SB 1110’s Single District Veto Loophole
35-district signature requirement could kill initiative with 100,000 signatures by targeting 10 signature removals.
Supporters Get All the Signatures, Opponents Just Pick Off a Few in One District
Imagine a hypothetical initiative that would need 65,000 signatures statewide though collecting 6% of the voters’ signatures in all 35 districts.
Suppose they did quite well and collected 100,000 signatures statewide. In many districts, they collected 10% or more of the signatures they needed.
But suppose it was a struggle in a few districts and they only managed 2,500 signatures in one of them, which just cleared the 6% margin there by 9 signatures.
So, they turn in all their signatures to the county clerks for verification. According to §34-1803B, “The signer of any initiative or referendum petition may have his or her name removed from the petition at any time after presentation of the petition to the county clerk but prior to verification of the signature.”
Now all opponents need to do is target that district and find just 10 voters who’ll send an email to the county clerk to strike their signature. The will of 100,000 Idahoans across every district in the state can be undone by the targeted removal of 10 signatures in just one district. The months of door-to-door in-person signature gathering can be undone in a day with a handful of emails.
This is not hypothetical. This tactic was used successfully against the “Count My Vote” initiative and unsuccessfully against the medical marijuana initiative in Utah in 2018.
Initiatives Will Become Impossible for All but The Well-Funded Out-Of-State Interests
Contrary to the goal of this bill, it will actually force grassroots Idaho groups out of the process and guarantee only the deep-pocket national interests can afford to hire the staff necessary to get enough signatures in every district to overcome the veto loophole.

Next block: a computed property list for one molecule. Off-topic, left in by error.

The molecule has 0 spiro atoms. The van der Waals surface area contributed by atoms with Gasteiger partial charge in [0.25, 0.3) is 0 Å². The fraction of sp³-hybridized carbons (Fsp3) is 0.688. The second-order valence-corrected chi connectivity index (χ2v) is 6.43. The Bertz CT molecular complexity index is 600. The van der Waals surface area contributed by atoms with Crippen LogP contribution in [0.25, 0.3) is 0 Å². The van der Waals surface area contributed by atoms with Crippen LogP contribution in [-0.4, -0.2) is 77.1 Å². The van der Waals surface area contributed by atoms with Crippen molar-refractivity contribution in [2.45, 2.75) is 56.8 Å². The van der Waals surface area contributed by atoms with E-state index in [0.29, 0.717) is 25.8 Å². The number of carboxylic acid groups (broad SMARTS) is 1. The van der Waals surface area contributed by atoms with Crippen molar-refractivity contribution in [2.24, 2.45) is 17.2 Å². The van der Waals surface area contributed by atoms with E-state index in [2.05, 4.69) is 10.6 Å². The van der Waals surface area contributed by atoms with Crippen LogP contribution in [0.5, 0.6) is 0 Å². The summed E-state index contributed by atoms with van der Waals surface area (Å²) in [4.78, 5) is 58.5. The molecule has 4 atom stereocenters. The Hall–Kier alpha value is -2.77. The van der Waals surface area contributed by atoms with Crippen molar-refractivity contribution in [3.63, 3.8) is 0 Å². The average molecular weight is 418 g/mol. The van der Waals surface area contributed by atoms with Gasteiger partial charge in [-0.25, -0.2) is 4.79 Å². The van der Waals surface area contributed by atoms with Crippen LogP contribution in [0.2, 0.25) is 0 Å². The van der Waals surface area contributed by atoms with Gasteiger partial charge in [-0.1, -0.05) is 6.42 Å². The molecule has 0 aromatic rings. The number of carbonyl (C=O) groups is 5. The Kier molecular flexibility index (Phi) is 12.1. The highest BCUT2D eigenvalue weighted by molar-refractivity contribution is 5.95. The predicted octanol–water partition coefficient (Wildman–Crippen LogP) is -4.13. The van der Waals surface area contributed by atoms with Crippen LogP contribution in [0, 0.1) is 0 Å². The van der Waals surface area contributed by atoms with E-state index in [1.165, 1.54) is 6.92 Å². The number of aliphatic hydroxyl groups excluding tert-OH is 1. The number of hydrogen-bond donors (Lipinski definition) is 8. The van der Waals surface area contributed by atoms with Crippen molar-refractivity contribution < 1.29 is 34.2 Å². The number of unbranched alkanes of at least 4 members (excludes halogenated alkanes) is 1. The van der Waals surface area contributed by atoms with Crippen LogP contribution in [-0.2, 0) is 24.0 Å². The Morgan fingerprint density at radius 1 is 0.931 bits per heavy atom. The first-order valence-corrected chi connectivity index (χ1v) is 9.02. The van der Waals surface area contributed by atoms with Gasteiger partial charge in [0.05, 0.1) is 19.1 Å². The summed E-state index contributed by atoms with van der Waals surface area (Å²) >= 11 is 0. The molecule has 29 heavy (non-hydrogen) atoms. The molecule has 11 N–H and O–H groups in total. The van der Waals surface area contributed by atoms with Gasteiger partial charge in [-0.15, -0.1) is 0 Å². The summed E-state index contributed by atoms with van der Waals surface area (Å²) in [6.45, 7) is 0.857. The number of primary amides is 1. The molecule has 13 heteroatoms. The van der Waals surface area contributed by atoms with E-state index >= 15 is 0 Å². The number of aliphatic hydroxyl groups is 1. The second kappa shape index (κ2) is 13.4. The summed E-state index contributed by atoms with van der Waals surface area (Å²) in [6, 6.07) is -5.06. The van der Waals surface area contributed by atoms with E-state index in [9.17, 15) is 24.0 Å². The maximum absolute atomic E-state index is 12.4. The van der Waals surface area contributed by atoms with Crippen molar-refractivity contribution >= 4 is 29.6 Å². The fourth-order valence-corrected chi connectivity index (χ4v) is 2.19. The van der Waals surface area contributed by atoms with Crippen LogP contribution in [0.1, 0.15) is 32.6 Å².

Current Initiative Requirements Haven’t Been Ruled Constitutional
Gov. Little vetoed 2019’s versions of bills that would raise the district requirement to 24 or 32. He did so for fear the liberal Ninth Circuit Court of Appeals might invalidate Idaho’s current 18 district requirement.
In testimony, supporters said that every challenge to legislative districts as a geographic requirement has been adjudicated. That’s true, but misleading.
In 2019, a suit was brought over the 18 district requirement that was dismissed by the federal court. But that was for lack of standing and the judge specifically indicated he was not ruling on the merits of the case.
A 35-district requirement will certainly invite lawsuits by the ACLU of Idaho. They may be successful. Idaho’s previous county-based requirement was ruled unconstitutional as counties are differently-populated and a 6% threshold for each renders signatures of different value to that 6%. That will happen with 35 districts, as 6% of the registered voters in District 14 total 3,009 and those in District 26 total 1,309.